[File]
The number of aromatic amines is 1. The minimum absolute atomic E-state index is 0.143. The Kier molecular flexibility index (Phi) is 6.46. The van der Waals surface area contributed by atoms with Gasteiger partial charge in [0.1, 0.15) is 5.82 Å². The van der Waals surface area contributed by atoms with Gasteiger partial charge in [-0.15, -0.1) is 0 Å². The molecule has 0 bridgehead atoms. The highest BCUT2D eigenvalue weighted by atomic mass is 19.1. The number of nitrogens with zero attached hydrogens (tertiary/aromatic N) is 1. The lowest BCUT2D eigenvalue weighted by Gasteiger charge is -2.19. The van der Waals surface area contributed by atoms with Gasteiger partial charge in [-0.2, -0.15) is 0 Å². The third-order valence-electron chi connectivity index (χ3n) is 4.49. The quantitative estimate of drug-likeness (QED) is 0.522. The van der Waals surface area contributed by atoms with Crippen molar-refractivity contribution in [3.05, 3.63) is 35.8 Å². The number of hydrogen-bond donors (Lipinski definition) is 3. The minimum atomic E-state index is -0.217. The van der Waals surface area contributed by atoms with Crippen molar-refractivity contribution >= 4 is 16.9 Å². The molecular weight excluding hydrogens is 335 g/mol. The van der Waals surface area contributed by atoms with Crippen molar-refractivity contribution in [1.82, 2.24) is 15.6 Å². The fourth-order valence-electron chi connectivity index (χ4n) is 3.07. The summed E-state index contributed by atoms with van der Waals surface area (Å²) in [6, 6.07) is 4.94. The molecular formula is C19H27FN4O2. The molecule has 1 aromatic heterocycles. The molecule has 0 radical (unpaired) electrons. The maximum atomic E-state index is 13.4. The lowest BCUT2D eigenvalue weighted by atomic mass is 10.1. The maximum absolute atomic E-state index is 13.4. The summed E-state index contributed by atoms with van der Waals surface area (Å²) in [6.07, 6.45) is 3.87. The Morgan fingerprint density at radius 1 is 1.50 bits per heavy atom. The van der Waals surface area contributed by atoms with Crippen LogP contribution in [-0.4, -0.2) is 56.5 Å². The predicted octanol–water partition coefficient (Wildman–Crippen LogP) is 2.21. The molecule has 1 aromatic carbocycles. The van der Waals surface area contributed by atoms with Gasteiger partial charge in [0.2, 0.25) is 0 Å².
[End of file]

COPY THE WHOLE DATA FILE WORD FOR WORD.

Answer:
The number of aromatic amines is 1. The minimum absolute atomic E-state index is 0.143. The Kier molecular flexibility index (Phi) is 6.46. The van der Waals surface area contributed by atoms with Gasteiger partial charge in [0.1, 0.15) is 5.82 Å². The van der Waals surface area contributed by atoms with Gasteiger partial charge in [-0.15, -0.1) is 0 Å². The molecule has 0 bridgehead atoms. The highest BCUT2D eigenvalue weighted by atomic mass is 19.1. The number of nitrogens with zero attached hydrogens (tertiary/aromatic N) is 1. The lowest BCUT2D eigenvalue weighted by Gasteiger charge is -2.19. The van der Waals surface area contributed by atoms with Gasteiger partial charge in [-0.2, -0.15) is 0 Å². The third-order valence-electron chi connectivity index (χ3n) is 4.49. The quantitative estimate of drug-likeness (QED) is 0.522. The van der Waals surface area contributed by atoms with Crippen molar-refractivity contribution in [3.05, 3.63) is 35.8 Å². The number of hydrogen-bond donors (Lipinski definition) is 3. The minimum atomic E-state index is -0.217. The van der Waals surface area contributed by atoms with Crippen molar-refractivity contribution >= 4 is 16.9 Å². The molecular weight excluding hydrogens is 335 g/mol. The van der Waals surface area contributed by atoms with Crippen molar-refractivity contribution in [1.82, 2.24) is 15.6 Å². The fourth-order valence-electron chi connectivity index (χ4n) is 3.07. The summed E-state index contributed by atoms with van der Waals surface area (Å²) in [6, 6.07) is 4.94. The molecular formula is C19H27FN4O2. The molecule has 1 aromatic heterocycles. The molecule has 0 radical (unpaired) electrons. The maximum atomic E-state index is 13.4. The lowest BCUT2D eigenvalue weighted by atomic mass is 10.1. The maximum absolute atomic E-state index is 13.4. The summed E-state index contributed by atoms with van der Waals surface area (Å²) in [6.07, 6.45) is 3.87. The Morgan fingerprint density at radius 1 is 1.50 bits per heavy atom. The van der Waals surface area contributed by atoms with Crippen LogP contribution in [-0.4, -0.2) is 56.5 Å². The predicted octanol–water partition coefficient (Wildman–Crippen LogP) is 2.21. The molecule has 1 aromatic carbocycles. The van der Waals surface area contributed by atoms with Gasteiger partial charge in [0.2, 0.25) is 0 Å².